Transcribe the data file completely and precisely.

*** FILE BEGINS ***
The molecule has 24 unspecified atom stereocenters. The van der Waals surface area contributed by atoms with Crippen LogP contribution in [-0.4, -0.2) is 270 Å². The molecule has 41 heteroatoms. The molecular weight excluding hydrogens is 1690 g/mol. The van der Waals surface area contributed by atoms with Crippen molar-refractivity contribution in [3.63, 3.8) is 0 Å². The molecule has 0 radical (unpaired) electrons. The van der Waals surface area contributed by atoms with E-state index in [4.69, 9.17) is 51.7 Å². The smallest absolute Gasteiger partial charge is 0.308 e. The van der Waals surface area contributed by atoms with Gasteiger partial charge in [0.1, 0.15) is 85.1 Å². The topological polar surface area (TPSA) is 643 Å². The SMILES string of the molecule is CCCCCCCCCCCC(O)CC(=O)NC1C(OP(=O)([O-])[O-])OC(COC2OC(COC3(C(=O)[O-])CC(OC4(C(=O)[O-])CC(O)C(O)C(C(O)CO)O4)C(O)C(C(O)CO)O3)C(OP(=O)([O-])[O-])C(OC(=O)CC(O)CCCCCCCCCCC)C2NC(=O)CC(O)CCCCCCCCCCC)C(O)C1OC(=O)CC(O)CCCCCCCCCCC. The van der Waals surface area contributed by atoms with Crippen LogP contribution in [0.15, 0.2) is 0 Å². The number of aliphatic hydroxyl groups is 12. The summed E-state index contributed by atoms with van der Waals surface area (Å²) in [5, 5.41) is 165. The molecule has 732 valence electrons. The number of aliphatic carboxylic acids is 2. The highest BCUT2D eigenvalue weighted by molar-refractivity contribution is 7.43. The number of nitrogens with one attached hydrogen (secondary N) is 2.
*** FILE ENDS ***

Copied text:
The molecule has 24 unspecified atom stereocenters. The van der Waals surface area contributed by atoms with Crippen LogP contribution in [-0.4, -0.2) is 270 Å². The molecule has 41 heteroatoms. The molecular weight excluding hydrogens is 1690 g/mol. The van der Waals surface area contributed by atoms with Crippen molar-refractivity contribution in [3.63, 3.8) is 0 Å². The molecule has 0 radical (unpaired) electrons. The van der Waals surface area contributed by atoms with E-state index in [4.69, 9.17) is 51.7 Å². The smallest absolute Gasteiger partial charge is 0.308 e. The van der Waals surface area contributed by atoms with Gasteiger partial charge in [0.1, 0.15) is 85.1 Å². The topological polar surface area (TPSA) is 643 Å². The SMILES string of the molecule is CCCCCCCCCCCC(O)CC(=O)NC1C(OP(=O)([O-])[O-])OC(COC2OC(COC3(C(=O)[O-])CC(OC4(C(=O)[O-])CC(O)C(O)C(C(O)CO)O4)C(O)C(C(O)CO)O3)C(OP(=O)([O-])[O-])C(OC(=O)CC(O)CCCCCCCCCCC)C2NC(=O)CC(O)CCCCCCCCCCC)C(O)C1OC(=O)CC(O)CCCCCCCCCCC. The van der Waals surface area contributed by atoms with Crippen LogP contribution in [0.15, 0.2) is 0 Å². The number of aliphatic hydroxyl groups is 12. The summed E-state index contributed by atoms with van der Waals surface area (Å²) in [5, 5.41) is 165. The molecule has 732 valence electrons. The number of aliphatic carboxylic acids is 2. The highest BCUT2D eigenvalue weighted by molar-refractivity contribution is 7.43. The number of nitrogens with one attached hydrogen (secondary N) is 2.